The federal government has awarded nine contracts for the advanced research and development of portable devices that can enable first responders in the field to test for radiation absorption. This would help to quickly determine the most appropriate treatment for patients exposed to ionizing radiation.
The contracts, totaling $35 million for the first year and up to $400 million five years, come from the Department of Health and Human Services' Biomedical Advanced Research and Development Authority. Each contractor has identified particular physical or biological characteristics, or biomarkers, to indicate how much radiation a person has absorbed. Contractors during the first year will test the accuracy of the biomarkers and the ability of their own proposed devices to effectively measure the biomarkers.
Contractors then will develop prototypes of portable in-field devices. The devices will be used in a clinical study with the goal of obtaining Food and Drug Administration marketing approval.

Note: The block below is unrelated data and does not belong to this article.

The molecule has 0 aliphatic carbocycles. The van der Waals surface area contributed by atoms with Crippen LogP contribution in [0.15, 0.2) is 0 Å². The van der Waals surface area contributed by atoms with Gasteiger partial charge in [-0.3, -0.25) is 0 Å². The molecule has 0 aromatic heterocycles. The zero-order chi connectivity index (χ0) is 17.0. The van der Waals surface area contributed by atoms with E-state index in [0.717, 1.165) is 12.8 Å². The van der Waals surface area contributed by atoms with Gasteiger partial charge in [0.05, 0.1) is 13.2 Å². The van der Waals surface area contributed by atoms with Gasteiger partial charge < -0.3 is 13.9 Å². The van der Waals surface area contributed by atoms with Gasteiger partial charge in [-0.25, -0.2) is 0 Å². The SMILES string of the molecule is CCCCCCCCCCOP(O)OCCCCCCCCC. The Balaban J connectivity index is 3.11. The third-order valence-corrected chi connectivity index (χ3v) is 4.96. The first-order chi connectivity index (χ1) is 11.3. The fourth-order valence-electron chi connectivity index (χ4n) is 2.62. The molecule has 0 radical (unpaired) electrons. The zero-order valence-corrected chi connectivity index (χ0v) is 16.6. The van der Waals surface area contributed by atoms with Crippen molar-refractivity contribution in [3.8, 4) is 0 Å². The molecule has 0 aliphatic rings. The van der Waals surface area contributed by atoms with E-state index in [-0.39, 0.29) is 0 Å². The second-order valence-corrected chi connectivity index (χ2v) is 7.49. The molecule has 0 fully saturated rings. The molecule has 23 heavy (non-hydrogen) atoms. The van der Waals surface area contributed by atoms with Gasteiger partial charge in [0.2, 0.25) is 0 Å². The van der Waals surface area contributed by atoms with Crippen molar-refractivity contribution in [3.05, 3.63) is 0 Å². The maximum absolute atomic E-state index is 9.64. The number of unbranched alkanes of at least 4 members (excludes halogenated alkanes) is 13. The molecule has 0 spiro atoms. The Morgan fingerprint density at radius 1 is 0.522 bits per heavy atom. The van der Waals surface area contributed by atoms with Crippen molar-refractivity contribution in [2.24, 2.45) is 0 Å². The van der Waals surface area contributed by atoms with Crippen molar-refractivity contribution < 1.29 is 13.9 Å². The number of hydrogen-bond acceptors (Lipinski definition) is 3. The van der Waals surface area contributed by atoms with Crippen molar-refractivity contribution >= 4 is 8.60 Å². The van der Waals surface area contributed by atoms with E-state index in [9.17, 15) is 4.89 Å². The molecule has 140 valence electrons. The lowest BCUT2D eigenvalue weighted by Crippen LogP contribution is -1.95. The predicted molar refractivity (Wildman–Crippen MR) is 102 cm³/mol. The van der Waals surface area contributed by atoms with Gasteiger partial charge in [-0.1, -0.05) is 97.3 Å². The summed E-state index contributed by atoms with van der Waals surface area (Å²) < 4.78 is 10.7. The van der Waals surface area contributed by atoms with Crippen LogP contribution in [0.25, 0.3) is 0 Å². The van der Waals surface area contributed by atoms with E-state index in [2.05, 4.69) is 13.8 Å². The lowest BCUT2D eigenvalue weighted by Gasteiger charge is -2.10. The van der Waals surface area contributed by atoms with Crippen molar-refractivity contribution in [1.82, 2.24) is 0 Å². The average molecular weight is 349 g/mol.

Contracts were awarded to Arizona State University in Tempe; Chromologic LLC in Pasadena, Calif.; Duke University in Durham, N.C.; Meso Scale Diagnostics LLC in Gaithersburg, Md.; Northrop Grumman Electronic Systems in Linthicum, Md.; SRI International in Menlo Park, Calif.; Stanford (Calif.) University; University of Rochester in New York; and Visca LLC in Troy, Mich.
The Biomedical Advanced Research and Development Authority is within the HHS Office of the Assistant Secretary for Preparedness and Response. More information is available at hhs.gov/aspr.
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